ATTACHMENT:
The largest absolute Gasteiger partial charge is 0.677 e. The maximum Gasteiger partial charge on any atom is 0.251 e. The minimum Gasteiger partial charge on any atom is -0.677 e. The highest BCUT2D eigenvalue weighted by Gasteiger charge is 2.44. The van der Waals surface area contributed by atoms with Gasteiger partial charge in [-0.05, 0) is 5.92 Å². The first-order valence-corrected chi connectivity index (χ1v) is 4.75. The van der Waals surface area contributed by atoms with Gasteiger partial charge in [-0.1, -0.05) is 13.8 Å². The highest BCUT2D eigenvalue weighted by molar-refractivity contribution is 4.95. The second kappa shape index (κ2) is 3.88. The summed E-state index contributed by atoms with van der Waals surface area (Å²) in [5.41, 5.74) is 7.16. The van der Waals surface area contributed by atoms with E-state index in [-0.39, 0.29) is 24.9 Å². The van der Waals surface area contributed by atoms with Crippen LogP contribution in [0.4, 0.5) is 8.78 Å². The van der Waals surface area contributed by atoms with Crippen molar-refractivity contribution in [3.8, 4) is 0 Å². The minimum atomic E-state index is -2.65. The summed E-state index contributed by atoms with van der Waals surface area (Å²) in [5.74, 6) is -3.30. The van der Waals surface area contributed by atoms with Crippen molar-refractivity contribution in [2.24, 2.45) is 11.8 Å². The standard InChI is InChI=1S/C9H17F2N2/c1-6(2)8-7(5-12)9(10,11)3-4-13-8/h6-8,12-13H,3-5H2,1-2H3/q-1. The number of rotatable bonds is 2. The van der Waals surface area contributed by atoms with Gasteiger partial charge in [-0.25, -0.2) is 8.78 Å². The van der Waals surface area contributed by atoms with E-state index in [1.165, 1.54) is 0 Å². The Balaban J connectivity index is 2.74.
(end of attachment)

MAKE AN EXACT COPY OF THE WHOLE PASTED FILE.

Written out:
The largest absolute Gasteiger partial charge is 0.677 e. The maximum Gasteiger partial charge on any atom is 0.251 e. The minimum Gasteiger partial charge on any atom is -0.677 e. The highest BCUT2D eigenvalue weighted by Gasteiger charge is 2.44. The van der Waals surface area contributed by atoms with Gasteiger partial charge in [-0.05, 0) is 5.92 Å². The first-order valence-corrected chi connectivity index (χ1v) is 4.75. The van der Waals surface area contributed by atoms with Gasteiger partial charge in [-0.1, -0.05) is 13.8 Å². The highest BCUT2D eigenvalue weighted by molar-refractivity contribution is 4.95. The second kappa shape index (κ2) is 3.88. The summed E-state index contributed by atoms with van der Waals surface area (Å²) in [5.41, 5.74) is 7.16. The van der Waals surface area contributed by atoms with E-state index in [-0.39, 0.29) is 24.9 Å². The van der Waals surface area contributed by atoms with Crippen LogP contribution in [0.4, 0.5) is 8.78 Å². The van der Waals surface area contributed by atoms with Crippen molar-refractivity contribution in [3.8, 4) is 0 Å². The minimum atomic E-state index is -2.65. The summed E-state index contributed by atoms with van der Waals surface area (Å²) in [5.74, 6) is -3.30. The van der Waals surface area contributed by atoms with Crippen molar-refractivity contribution in [2.24, 2.45) is 11.8 Å². The standard InChI is InChI=1S/C9H17F2N2/c1-6(2)8-7(5-12)9(10,11)3-4-13-8/h6-8,12-13H,3-5H2,1-2H3/q-1. The number of rotatable bonds is 2. The van der Waals surface area contributed by atoms with Gasteiger partial charge in [-0.25, -0.2) is 8.78 Å². The van der Waals surface area contributed by atoms with E-state index in [1.165, 1.54) is 0 Å². The Balaban J connectivity index is 2.74.